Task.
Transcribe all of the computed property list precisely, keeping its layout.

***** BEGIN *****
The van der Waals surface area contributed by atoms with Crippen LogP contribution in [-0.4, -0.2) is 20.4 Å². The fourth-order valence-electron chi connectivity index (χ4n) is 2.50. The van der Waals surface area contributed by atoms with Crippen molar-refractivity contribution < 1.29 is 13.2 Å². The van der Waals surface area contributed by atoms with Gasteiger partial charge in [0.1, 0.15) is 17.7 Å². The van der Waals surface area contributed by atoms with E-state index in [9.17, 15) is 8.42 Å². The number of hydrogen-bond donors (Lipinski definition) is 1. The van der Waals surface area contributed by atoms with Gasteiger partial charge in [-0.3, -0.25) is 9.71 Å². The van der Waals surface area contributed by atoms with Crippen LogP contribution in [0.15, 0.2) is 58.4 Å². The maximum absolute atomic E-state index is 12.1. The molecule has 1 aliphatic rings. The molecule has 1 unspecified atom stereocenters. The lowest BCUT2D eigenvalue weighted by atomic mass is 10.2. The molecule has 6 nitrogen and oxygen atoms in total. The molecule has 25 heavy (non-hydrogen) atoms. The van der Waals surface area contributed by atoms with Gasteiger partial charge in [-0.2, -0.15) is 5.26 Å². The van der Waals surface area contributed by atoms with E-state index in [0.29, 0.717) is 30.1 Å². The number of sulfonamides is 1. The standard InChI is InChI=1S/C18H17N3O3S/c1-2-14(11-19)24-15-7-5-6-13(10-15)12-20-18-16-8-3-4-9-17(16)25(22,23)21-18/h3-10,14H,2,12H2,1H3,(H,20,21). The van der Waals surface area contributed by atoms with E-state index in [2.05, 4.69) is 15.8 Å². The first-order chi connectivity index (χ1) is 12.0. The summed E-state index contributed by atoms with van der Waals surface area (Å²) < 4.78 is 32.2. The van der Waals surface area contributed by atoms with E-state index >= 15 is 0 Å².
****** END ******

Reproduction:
The van der Waals surface area contributed by atoms with Crippen LogP contribution in [-0.4, -0.2) is 20.4 Å². The fourth-order valence-electron chi connectivity index (χ4n) is 2.50. The van der Waals surface area contributed by atoms with Crippen molar-refractivity contribution < 1.29 is 13.2 Å². The van der Waals surface area contributed by atoms with Gasteiger partial charge in [0.1, 0.15) is 17.7 Å². The van der Waals surface area contributed by atoms with E-state index in [9.17, 15) is 8.42 Å². The number of hydrogen-bond donors (Lipinski definition) is 1. The van der Waals surface area contributed by atoms with Gasteiger partial charge in [-0.3, -0.25) is 9.71 Å². The van der Waals surface area contributed by atoms with Crippen LogP contribution in [0.15, 0.2) is 58.4 Å². The maximum absolute atomic E-state index is 12.1. The molecule has 1 aliphatic rings. The molecule has 1 unspecified atom stereocenters. The lowest BCUT2D eigenvalue weighted by atomic mass is 10.2. The molecule has 6 nitrogen and oxygen atoms in total. The molecule has 25 heavy (non-hydrogen) atoms. The van der Waals surface area contributed by atoms with Gasteiger partial charge in [-0.2, -0.15) is 5.26 Å². The van der Waals surface area contributed by atoms with E-state index in [0.29, 0.717) is 30.1 Å². The number of sulfonamides is 1. The standard InChI is InChI=1S/C18H17N3O3S/c1-2-14(11-19)24-15-7-5-6-13(10-15)12-20-18-16-8-3-4-9-17(16)25(22,23)21-18/h3-10,14H,2,12H2,1H3,(H,20,21). The van der Waals surface area contributed by atoms with E-state index in [2.05, 4.69) is 15.8 Å². The first-order chi connectivity index (χ1) is 12.0. The summed E-state index contributed by atoms with van der Waals surface area (Å²) < 4.78 is 32.2. The van der Waals surface area contributed by atoms with E-state index >= 15 is 0 Å².